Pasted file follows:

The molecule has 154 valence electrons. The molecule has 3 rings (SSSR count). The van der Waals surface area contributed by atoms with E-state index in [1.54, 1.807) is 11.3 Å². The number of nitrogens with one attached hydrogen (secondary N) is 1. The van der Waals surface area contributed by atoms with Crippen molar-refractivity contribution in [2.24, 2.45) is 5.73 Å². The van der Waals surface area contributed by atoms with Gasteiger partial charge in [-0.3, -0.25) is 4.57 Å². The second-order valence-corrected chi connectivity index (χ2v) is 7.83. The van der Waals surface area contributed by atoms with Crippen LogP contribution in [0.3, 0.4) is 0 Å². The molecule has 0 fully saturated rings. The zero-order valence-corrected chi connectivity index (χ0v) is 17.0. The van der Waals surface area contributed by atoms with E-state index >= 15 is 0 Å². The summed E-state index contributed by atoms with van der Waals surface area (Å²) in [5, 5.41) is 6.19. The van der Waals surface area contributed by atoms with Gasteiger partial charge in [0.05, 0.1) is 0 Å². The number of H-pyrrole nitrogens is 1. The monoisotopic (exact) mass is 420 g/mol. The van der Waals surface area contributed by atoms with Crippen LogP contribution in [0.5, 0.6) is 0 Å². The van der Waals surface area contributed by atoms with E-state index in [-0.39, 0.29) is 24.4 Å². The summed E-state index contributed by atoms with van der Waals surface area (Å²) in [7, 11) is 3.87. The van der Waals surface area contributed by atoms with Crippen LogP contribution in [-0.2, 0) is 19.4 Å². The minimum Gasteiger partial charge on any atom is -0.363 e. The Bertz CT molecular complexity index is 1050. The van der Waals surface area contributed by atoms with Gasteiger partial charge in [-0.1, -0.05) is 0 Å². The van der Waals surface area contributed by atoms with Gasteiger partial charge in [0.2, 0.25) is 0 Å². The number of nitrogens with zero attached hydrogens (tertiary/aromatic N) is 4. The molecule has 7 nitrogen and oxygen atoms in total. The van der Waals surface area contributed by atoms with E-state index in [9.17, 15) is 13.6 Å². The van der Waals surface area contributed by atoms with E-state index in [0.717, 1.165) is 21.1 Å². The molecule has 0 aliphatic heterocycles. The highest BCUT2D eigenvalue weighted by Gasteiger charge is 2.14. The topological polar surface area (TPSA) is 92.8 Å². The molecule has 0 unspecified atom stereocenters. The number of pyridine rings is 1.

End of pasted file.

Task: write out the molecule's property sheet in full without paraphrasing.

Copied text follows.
The molecule has 154 valence electrons. The molecule has 3 rings (SSSR count). The van der Waals surface area contributed by atoms with E-state index in [1.54, 1.807) is 11.3 Å². The number of nitrogens with one attached hydrogen (secondary N) is 1. The van der Waals surface area contributed by atoms with Crippen molar-refractivity contribution in [2.24, 2.45) is 5.73 Å². The van der Waals surface area contributed by atoms with Gasteiger partial charge in [-0.3, -0.25) is 4.57 Å². The second-order valence-corrected chi connectivity index (χ2v) is 7.83. The van der Waals surface area contributed by atoms with Crippen LogP contribution in [0.3, 0.4) is 0 Å². The molecule has 0 fully saturated rings. The zero-order valence-corrected chi connectivity index (χ0v) is 17.0. The van der Waals surface area contributed by atoms with E-state index >= 15 is 0 Å². The summed E-state index contributed by atoms with van der Waals surface area (Å²) in [5, 5.41) is 6.19. The van der Waals surface area contributed by atoms with Gasteiger partial charge in [0.05, 0.1) is 0 Å². The number of H-pyrrole nitrogens is 1. The monoisotopic (exact) mass is 420 g/mol. The van der Waals surface area contributed by atoms with Crippen LogP contribution in [0.5, 0.6) is 0 Å². The van der Waals surface area contributed by atoms with E-state index in [-0.39, 0.29) is 24.4 Å². The summed E-state index contributed by atoms with van der Waals surface area (Å²) in [7, 11) is 3.87. The van der Waals surface area contributed by atoms with Crippen LogP contribution in [-0.2, 0) is 19.4 Å². The minimum Gasteiger partial charge on any atom is -0.363 e. The Bertz CT molecular complexity index is 1050. The van der Waals surface area contributed by atoms with Gasteiger partial charge in [-0.1, -0.05) is 0 Å². The van der Waals surface area contributed by atoms with Gasteiger partial charge in [0.2, 0.25) is 0 Å². The number of nitrogens with zero attached hydrogens (tertiary/aromatic N) is 4. The molecule has 7 nitrogen and oxygen atoms in total. The van der Waals surface area contributed by atoms with E-state index in [9.17, 15) is 13.6 Å². The van der Waals surface area contributed by atoms with E-state index in [0.717, 1.165) is 21.1 Å². The molecule has 0 aliphatic heterocycles. The highest BCUT2D eigenvalue weighted by Gasteiger charge is 2.14. The topological polar surface area (TPSA) is 92.8 Å². The molecule has 0 unspecified atom stereocenters. The number of pyridine rings is 1.